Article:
Lessons from Movember & No-Shave November

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Every November, millions of men around the world grow out their facial hair as part of Movember or No-Shave November. These charities help raise awareness for men’s health issues such as prostate cancer, testicular cancer, suicide, and colorectal cancer.

The goal is to get men talking and educated on these issues, as well as raising money for charity. Even if you’re not participating, there are still plenty of lessons and knowledge that you can take away from these movements.

Get your prostate checked

Did you know that 1 in 9 men in the United States will be diagnosed with prostate cancer at some point in their lifetime? For the average man, you should begin talking to your doctor about PSA testing at age 50. A PSA test is a simple blood test and the main method of screening. If you’re African American or have a father/brother with prostate cancer, you should begin having this conversation at 45.

Signs and symptoms of prostate cancer that you should be conscious of include: problems urinating (frequent, difficult, painful, weak), blood in urine/semen, difficulty gaining an erection, painful ejaculation, and frequent pain/stiffness in lower back/hips/thighs. These symptoms are common and may be attributed to a number of other factors, but you should notify your physician if they begin to occur.

Learn how to do a testicular self-exam

Testicular cancer is the most common type of cancer among young men in the United States. Despite a survival rate of 95 percent, it is still imperative to diagnose the cancer early before it spreads or more serious surgery is required. Even with the removal of one testicle, having another functioning testicle should not interfere with a man’s ability to have sex or have children.

The most proactive step that men can take is to perform a routine testicular self-exam once a month and then notify a physician if anything seems off. Considering its prevalence with young men, you can never start too early. Consult the following diagram in order to take the proper steps.

Get a colonoscopy

Colorectal cancer is the number two leading cause of cancer deaths in the United States, yet 1 in 3 adults over the age of 50 are not being screened. Since both men and women are at risk, it is recommended that everyone start consulting their physician about screening options at the age of 45. If you have a family history or medical conditions that put you at greater risk, you should start even sooner. For some, there is stigma surrounding a colonoscopy, but it is effective in both diagnosing and removing polyps. Screening is increasingly important because sometimes symptoms of colorectal cancer can go undetected in the early stages. It’s far better to face your fears than wait until it’s too late.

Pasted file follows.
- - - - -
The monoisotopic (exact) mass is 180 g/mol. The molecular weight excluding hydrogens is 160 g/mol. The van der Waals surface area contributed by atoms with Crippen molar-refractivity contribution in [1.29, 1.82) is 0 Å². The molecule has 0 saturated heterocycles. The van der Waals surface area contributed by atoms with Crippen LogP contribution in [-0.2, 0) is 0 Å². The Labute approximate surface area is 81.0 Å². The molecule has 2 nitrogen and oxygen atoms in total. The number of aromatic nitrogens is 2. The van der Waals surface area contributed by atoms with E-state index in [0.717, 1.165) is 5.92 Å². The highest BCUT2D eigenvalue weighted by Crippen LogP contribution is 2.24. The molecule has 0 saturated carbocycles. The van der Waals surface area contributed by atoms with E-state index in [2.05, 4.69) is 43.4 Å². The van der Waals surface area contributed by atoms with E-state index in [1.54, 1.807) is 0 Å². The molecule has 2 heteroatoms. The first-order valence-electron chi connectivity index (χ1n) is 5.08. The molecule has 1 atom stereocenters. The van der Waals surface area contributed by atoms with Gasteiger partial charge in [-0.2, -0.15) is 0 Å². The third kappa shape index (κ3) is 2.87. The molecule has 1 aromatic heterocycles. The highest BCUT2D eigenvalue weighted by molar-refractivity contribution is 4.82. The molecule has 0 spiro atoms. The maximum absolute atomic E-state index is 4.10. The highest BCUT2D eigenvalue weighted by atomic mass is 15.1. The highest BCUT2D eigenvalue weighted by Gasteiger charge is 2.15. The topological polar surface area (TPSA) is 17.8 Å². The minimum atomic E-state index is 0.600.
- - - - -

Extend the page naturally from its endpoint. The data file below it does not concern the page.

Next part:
Talk about the issues

There is a ton of stigma surrounding men’s health issues and men don’t want to talk about it. This results in many men choosing not to go to the doctor until issues become too serious. By communicating with and educating your friends and family, everyone will be better prepared to look for warning signs, seek treatment, and help each other. For instance, nearly 70% of men have never or don’t regularly perform a testicular self-exam. Could you imagine how much early diagnosis rates would improve if men were more proactive? Spreading awareness will help save lives.

Try to talk about mental health

Perhaps no health issue is surrounded by more stigma than mental health. This is especially prevalent for men, who account for ¾ of all suicides in the United States. Much like physical men’s health issues, more awareness needs to be spread and people need to be willing to talk. Everyone wants to be there for a friend or family member, yet they are uncomfortable with discussing their own problems because they fear nobody understands their mental health issues. What’s most important is being available for conversation and trying to build trust. For help in starting a conversation, seek out mental health professional resources. When situations become more serious, you can contact the National Suicide Prevention Hotline at 1-800-273-8255. Furthermore, you should call 911 when a life is in danger.

Make time for loved ones

Perhaps the most important lesson is that we should spend more time in the company of those we love. The purpose of spreading awareness is so that men will live longer, happier, and healthier lives. Life is short, so don’t waste time fretting about the inconsequential, but create memories with the special ones around you. Go on that vacation with your best friend. Make more time for intimacy with your partner, which ironically enough, may be aided by the growth of your facial hair (see below). And if you have problems in that arena, you’re not alone either. Drop the stigma and consult your physician if you’re in need of treatment for ED.

Live a healthier lifestyle

While you should take precautions to help diagnose and stop cancers early in their tracks, you should also try to lead an overall healthier lifestyle. Eating a healthier diet and routine exercise are the true first line of defense against so many health issues. Little changes like eating more fruits and vegetables, as well as getting 30 minutes of exercise a day, can make a huge difference. Depending on circumstance, some people will need to make larger lifestyle chances. Don’t be afraid to consult a physician, nutritionist, or dietitian. These professionals are here to help you. And if you’re having trouble motivating, you’re not alone. Ask your family and friends to help you along the way.

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